1. Pia Sundqvist, Liss Kerstin Sylvén. Language-related computer use: Focus on young L2 English learners in Sweden. ReCALL, 2014; 26 (01): 3 DOI: 10.1017/S0958344013000232

Cite This Page:

University of Gothenburg. "Computer games give a boost to English." ScienceDaily. ScienceDaily, 28 August 2014. <www.sciencedaily.com/releases/2014/08/140828135319.htm>.
University of Gothenburg. (2014, August 28). Computer games give a boost to English. ScienceDaily. Retrieved November 23, 2014 from www.sciencedaily.com/releases/2014/08/140828135319.htm
University of Gothenburg. "Computer games give a boost to English." ScienceDaily. www.sciencedaily.com/releases/2014/08/140828135319.htm (accessed November 23, 2014).

Share This


More From ScienceDaily



More Computers & Math News

Sunday, November 23, 2014

Featured Research

from universities, journals, and other organizations


Featured Videos

from AP, Reuters, AFP, and other news services

European Parliament Might Call For Google's Break-Up

European Parliament Might Call For Google's Break-Up

Newsy (Nov. 22, 2014) — This is the latest development in an antitrust investigation accusing Google of unfairly prioritizing own products and services in search results. Video provided by Newsy
Powered by NewsLook.com
Google Announces Improvements To Balloon-Borne Wi-Fi Project

Google Announces Improvements To Balloon-Borne Wi-Fi Project

Newsy (Nov. 21, 2014) — In a blog post, Google said its balloons have traveled 3 million kilometers since the start of Project Loon. Video provided by Newsy
Powered by NewsLook.com
Is Nintendo Making A Comeback With 'Super Smash Bros.'?

Is Nintendo Making A Comeback With 'Super Smash Bros.'?

Newsy (Nov. 21, 2014) — Nintendo released new "Super Smash Bros." Friday, and it's getting great reviews. Could this mean a comeback for the gaming company? Video provided by Newsy
Powered by NewsLook.com
NSA Director: China Can Damage US Power Grid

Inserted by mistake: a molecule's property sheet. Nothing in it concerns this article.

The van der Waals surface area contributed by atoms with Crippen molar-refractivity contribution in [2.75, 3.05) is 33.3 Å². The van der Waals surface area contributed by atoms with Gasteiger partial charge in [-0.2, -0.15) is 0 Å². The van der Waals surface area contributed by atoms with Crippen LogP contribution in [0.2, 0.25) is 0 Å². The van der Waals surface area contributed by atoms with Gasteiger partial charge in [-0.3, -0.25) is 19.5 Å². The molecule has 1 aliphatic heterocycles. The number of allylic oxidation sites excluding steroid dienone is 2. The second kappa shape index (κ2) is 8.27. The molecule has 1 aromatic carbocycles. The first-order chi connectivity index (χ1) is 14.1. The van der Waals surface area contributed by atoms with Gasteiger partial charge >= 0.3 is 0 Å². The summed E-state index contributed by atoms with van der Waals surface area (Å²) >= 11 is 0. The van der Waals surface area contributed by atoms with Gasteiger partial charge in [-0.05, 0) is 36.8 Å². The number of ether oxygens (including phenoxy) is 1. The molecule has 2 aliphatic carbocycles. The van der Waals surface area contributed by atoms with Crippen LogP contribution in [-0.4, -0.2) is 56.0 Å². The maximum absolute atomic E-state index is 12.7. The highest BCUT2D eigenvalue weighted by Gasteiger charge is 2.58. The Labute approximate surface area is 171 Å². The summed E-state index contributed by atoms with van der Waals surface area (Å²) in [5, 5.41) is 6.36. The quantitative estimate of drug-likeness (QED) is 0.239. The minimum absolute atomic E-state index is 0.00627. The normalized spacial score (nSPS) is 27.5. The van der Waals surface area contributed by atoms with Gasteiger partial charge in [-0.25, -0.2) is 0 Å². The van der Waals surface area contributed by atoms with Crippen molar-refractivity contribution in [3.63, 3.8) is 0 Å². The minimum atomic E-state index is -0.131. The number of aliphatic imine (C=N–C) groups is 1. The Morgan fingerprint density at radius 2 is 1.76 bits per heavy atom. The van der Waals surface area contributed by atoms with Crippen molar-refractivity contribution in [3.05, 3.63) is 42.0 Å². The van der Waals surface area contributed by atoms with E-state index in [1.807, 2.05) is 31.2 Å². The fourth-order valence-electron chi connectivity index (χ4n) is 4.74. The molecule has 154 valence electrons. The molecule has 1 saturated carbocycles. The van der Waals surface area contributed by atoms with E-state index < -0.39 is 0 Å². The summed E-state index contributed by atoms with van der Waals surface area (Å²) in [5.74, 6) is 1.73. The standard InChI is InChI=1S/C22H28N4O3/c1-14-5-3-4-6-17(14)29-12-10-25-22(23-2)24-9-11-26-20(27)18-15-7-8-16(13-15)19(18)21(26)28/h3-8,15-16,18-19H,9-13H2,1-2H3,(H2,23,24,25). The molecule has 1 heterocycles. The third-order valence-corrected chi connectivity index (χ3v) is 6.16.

NSA Director: China Can Damage US Power Grid

AP (Nov. 20, 2014) — China and "one or two" other countries are capable of mounting cyberattacks that would shut down the electric grid and other critical systems in parts of the United States, according to Adm. Michael Rogers, director of the National Security Agency and hea Video provided by AP
Powered by NewsLook.com

Search ScienceDaily

Number of stories in archives: 140,361

Find with keyword(s):
 
Enter a keyword or phrase to search ScienceDaily for related topics and research stories.

Save/Print:
Share:  

Breaking News:

Strange & Offbeat Stories

 

Space & Time

Matter & Energy

Computers & Math

In Other News

... from NewsDaily.com

Science News

Health News

Environment News

Technology News



Save/Print:
Share:  

Free Subscriptions


Get the latest science news with ScienceDaily's free email newsletters, updated daily and weekly. Or view hourly updated newsfeeds in your RSS reader:

Get Social & Mobile


Keep up to date with the latest news from ScienceDaily via social networks and mobile apps:

Have Feedback?


Tell us what you think of ScienceDaily -- we welcome both positive and negative comments. Have any problems using the site? Questions?
Mobile iPhone Android Web
Follow Facebook Twitter Google+
Subscribe RSS Feeds Email Newsletters
Latest Headlines Health & Medicine Mind & Brain Space & Time Matter & Energy Computers & Math Plants & Animals Earth & Climate Fossils & Ruins